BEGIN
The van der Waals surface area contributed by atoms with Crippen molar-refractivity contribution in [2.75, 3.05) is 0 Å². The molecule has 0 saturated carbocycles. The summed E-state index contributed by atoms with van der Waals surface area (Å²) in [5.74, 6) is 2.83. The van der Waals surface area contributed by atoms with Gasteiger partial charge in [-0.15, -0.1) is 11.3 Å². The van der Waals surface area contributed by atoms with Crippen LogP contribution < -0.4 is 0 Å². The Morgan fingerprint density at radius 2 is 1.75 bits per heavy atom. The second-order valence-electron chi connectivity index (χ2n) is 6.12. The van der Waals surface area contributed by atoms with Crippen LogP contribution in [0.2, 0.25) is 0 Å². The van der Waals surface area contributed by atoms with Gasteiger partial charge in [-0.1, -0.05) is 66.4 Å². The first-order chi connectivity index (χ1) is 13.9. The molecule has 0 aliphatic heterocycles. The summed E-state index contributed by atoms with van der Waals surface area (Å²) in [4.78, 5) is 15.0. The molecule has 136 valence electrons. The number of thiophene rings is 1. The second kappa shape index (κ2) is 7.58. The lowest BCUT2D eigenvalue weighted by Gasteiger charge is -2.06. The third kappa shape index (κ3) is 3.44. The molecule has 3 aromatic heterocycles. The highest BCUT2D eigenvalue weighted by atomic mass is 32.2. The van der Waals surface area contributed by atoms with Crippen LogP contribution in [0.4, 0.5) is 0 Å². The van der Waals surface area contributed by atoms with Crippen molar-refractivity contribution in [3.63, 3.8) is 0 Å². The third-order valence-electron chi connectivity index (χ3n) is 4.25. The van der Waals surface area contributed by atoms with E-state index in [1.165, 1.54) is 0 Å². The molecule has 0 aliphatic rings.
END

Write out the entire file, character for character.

The van der Waals surface area contributed by atoms with Crippen molar-refractivity contribution in [2.75, 3.05) is 0 Å². The molecule has 0 saturated carbocycles. The summed E-state index contributed by atoms with van der Waals surface area (Å²) in [5.74, 6) is 2.83. The van der Waals surface area contributed by atoms with Gasteiger partial charge in [-0.15, -0.1) is 11.3 Å². The van der Waals surface area contributed by atoms with Crippen LogP contribution < -0.4 is 0 Å². The Morgan fingerprint density at radius 2 is 1.75 bits per heavy atom. The second-order valence-electron chi connectivity index (χ2n) is 6.12. The van der Waals surface area contributed by atoms with Crippen LogP contribution in [0.2, 0.25) is 0 Å². The van der Waals surface area contributed by atoms with Gasteiger partial charge in [-0.1, -0.05) is 66.4 Å². The first-order chi connectivity index (χ1) is 13.9. The molecule has 0 aliphatic heterocycles. The summed E-state index contributed by atoms with van der Waals surface area (Å²) in [4.78, 5) is 15.0. The molecule has 136 valence electrons. The number of thiophene rings is 1. The second kappa shape index (κ2) is 7.58. The lowest BCUT2D eigenvalue weighted by Gasteiger charge is -2.06. The third kappa shape index (κ3) is 3.44. The molecule has 3 aromatic heterocycles. The highest BCUT2D eigenvalue weighted by atomic mass is 32.2. The van der Waals surface area contributed by atoms with Crippen LogP contribution in [0.4, 0.5) is 0 Å². The van der Waals surface area contributed by atoms with Crippen molar-refractivity contribution in [3.63, 3.8) is 0 Å². The third-order valence-electron chi connectivity index (χ3n) is 4.25. The van der Waals surface area contributed by atoms with E-state index in [1.165, 1.54) is 0 Å². The molecule has 0 aliphatic rings.